What Unna liked about the biodynamic philosophy was that all the food the farm needed was part of a closed system. Everything that was needed was local, available and within the farm already. Self-sufficiency was essential for such a remote and isolated farm – and the perfect solution. Unna also held strong beliefs that she didn’t want to put poisons and chemicals into the soil. With Balmaddi having such an amazing array of wildlife - from elephants to monkeys, bugs, leeches, spiders and the like - Unna felt it her responsibility to make sure that all living things at Balmaadi were looked after, not just the people who worked and lived on the farm.
Finding inspiration through Peter Proctor, and not having inputs on the farm for such a long time, made the transition from conventional farming to biodynamics easy for Unna. Cows were already on the farm, and there was more than enough land to start introducing the biodiversity needed to help with biodynamics. Unna started introducing stevia, cardamom, tea and cinnamon to help invite good bugs into the farm and help fight the disease and pest they had suffered for many years. The process of certification was a whirlwind for her with so many changes on the farm – but the resources required were all readily available and in the vicinity of the farm which was crucial to the process.
A couple of years after taking over the management of the farm, Unna decided to enter her coffee to the ‘Taste of India’ awards, run by the Coffee Board of India, part of the Government of India Ministry of Commerce and Industry. Anyone is able to enter, and all coffees are judged on their cup quality in an anonymous system. Unna won this competition with her biodynamic coffee, which meant that a huge spotlight was shone on the farm. This was also a great motivator for Unna to position the farm as a speciality coffee farm (rather than the commercial commodity grade it had been producing in previous years), and to try and export the coffee rather than keep it in the internal market in India.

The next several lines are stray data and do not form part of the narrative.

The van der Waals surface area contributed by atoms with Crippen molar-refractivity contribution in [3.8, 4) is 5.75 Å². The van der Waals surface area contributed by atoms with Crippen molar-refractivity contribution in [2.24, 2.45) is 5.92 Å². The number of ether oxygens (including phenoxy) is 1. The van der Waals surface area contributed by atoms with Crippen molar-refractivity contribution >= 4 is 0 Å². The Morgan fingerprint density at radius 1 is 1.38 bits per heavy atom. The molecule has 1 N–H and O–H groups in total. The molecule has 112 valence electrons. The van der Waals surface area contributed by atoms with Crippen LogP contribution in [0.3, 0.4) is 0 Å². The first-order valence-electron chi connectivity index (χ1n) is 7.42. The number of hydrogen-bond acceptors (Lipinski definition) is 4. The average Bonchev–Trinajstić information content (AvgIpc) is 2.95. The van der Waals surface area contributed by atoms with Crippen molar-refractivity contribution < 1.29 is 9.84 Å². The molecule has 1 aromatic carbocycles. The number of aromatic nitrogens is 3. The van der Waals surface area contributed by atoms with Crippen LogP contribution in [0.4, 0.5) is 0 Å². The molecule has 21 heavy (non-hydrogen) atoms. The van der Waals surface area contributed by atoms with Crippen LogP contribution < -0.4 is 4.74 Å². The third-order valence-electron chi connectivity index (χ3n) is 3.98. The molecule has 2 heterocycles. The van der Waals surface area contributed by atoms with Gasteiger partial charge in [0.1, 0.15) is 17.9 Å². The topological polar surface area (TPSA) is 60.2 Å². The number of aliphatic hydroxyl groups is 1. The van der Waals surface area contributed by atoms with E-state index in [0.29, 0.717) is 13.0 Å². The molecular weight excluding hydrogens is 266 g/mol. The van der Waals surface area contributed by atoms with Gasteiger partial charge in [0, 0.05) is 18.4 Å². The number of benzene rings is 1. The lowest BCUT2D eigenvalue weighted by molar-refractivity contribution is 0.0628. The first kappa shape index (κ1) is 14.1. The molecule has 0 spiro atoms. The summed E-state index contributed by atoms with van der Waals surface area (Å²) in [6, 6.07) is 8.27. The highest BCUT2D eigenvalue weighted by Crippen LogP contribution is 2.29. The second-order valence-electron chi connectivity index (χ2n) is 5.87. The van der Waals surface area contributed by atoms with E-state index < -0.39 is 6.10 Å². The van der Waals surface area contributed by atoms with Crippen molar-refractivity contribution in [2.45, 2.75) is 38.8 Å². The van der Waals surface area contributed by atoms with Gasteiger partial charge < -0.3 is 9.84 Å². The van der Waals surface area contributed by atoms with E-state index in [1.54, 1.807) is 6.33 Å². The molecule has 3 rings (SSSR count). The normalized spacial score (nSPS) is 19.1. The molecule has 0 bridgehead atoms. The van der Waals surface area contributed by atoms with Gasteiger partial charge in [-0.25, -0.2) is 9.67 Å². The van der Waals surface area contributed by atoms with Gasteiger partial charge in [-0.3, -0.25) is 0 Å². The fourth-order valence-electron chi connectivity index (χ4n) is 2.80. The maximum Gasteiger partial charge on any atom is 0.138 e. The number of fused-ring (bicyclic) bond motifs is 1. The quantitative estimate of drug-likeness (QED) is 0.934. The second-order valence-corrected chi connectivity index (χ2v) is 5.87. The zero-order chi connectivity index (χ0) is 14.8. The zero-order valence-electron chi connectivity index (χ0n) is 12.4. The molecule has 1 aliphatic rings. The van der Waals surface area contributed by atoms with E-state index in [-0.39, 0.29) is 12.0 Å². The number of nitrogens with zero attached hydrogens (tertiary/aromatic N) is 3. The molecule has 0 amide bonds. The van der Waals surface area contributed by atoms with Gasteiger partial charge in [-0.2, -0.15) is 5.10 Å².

The success of Balmaadi is a good news story, but didn’t happen without its challenges. The sheer size of the farm (169 hectares of which 148 are coffee) means that the management of the farm is extremely labour intensive and very time consuming. The yields in this paradise remain low compared to other more conventional farms, and attacks by elephants and hungry monkeys stealing coffee do take their toll. But the introduction of huge shade trees, and the biodiversity changes implemented at Balmaadi, have meant that, although there is not a lot of coffee, it certainly is excellent coffee!
To export the coffee from India, we had to loan some of the payment in advance to help Unna get into a position to process and dry mill the coffee (a process where the coffee is sorted into export quality). Loaning payments in advance is not something normally done in coffee contracts, and our sending huge amounts of money to someone we had only met over the internet was not without risk. However, we’re pleased to report that it was definitely a risk worth taking! Working so hard to get this biodynamic coffee into our range, and to develop a relationship with Unna, was worth all the risk for this huge reward. Our journey into the world biodynamics has been a very interesting and fulfilling one, and one we hope to benefit all involved for years to come.